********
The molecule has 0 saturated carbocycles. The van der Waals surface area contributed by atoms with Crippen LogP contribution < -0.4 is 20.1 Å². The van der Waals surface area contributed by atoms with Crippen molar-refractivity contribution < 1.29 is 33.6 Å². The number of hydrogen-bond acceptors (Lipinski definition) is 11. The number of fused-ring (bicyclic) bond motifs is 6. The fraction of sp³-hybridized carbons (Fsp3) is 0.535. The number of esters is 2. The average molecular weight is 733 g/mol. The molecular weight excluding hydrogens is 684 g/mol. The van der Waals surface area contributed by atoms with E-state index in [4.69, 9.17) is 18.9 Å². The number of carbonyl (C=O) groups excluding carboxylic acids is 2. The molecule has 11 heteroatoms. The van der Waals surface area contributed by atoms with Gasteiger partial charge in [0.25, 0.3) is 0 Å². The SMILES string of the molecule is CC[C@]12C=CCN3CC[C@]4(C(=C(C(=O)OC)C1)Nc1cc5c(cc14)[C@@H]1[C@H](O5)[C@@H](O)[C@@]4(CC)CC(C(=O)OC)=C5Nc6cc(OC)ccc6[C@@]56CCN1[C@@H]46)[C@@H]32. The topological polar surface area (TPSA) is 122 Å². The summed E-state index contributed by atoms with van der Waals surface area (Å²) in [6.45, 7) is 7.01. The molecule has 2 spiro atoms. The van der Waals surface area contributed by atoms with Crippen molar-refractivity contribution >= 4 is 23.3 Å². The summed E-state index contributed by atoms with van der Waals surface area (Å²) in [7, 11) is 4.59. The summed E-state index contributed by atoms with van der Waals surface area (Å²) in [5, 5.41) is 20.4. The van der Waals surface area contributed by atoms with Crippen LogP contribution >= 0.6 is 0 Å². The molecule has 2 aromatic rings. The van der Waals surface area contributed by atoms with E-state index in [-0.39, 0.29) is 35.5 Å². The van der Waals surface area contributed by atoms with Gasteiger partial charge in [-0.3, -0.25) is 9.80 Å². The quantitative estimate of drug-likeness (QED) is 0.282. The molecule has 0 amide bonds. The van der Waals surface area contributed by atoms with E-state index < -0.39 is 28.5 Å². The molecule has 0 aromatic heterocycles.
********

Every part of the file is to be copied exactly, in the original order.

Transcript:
The molecule has 0 saturated carbocycles. The van der Waals surface area contributed by atoms with Crippen LogP contribution < -0.4 is 20.1 Å². The van der Waals surface area contributed by atoms with Crippen molar-refractivity contribution < 1.29 is 33.6 Å². The number of hydrogen-bond acceptors (Lipinski definition) is 11. The number of fused-ring (bicyclic) bond motifs is 6. The fraction of sp³-hybridized carbons (Fsp3) is 0.535. The number of esters is 2. The average molecular weight is 733 g/mol. The molecular weight excluding hydrogens is 684 g/mol. The van der Waals surface area contributed by atoms with E-state index in [4.69, 9.17) is 18.9 Å². The number of carbonyl (C=O) groups excluding carboxylic acids is 2. The molecule has 11 heteroatoms. The van der Waals surface area contributed by atoms with Gasteiger partial charge in [0.25, 0.3) is 0 Å². The SMILES string of the molecule is CC[C@]12C=CCN3CC[C@]4(C(=C(C(=O)OC)C1)Nc1cc5c(cc14)[C@@H]1[C@H](O5)[C@@H](O)[C@@]4(CC)CC(C(=O)OC)=C5Nc6cc(OC)ccc6[C@@]56CCN1[C@@H]46)[C@@H]32. The topological polar surface area (TPSA) is 122 Å². The summed E-state index contributed by atoms with van der Waals surface area (Å²) in [6.45, 7) is 7.01. The molecule has 2 spiro atoms. The van der Waals surface area contributed by atoms with Crippen molar-refractivity contribution >= 4 is 23.3 Å². The summed E-state index contributed by atoms with van der Waals surface area (Å²) in [7, 11) is 4.59. The summed E-state index contributed by atoms with van der Waals surface area (Å²) in [5, 5.41) is 20.4. The van der Waals surface area contributed by atoms with Crippen LogP contribution >= 0.6 is 0 Å². The molecule has 2 aromatic rings. The van der Waals surface area contributed by atoms with E-state index in [-0.39, 0.29) is 35.5 Å². The van der Waals surface area contributed by atoms with Gasteiger partial charge in [-0.3, -0.25) is 9.80 Å². The quantitative estimate of drug-likeness (QED) is 0.282. The molecule has 0 amide bonds. The van der Waals surface area contributed by atoms with E-state index < -0.39 is 28.5 Å². The molecule has 0 aromatic heterocycles.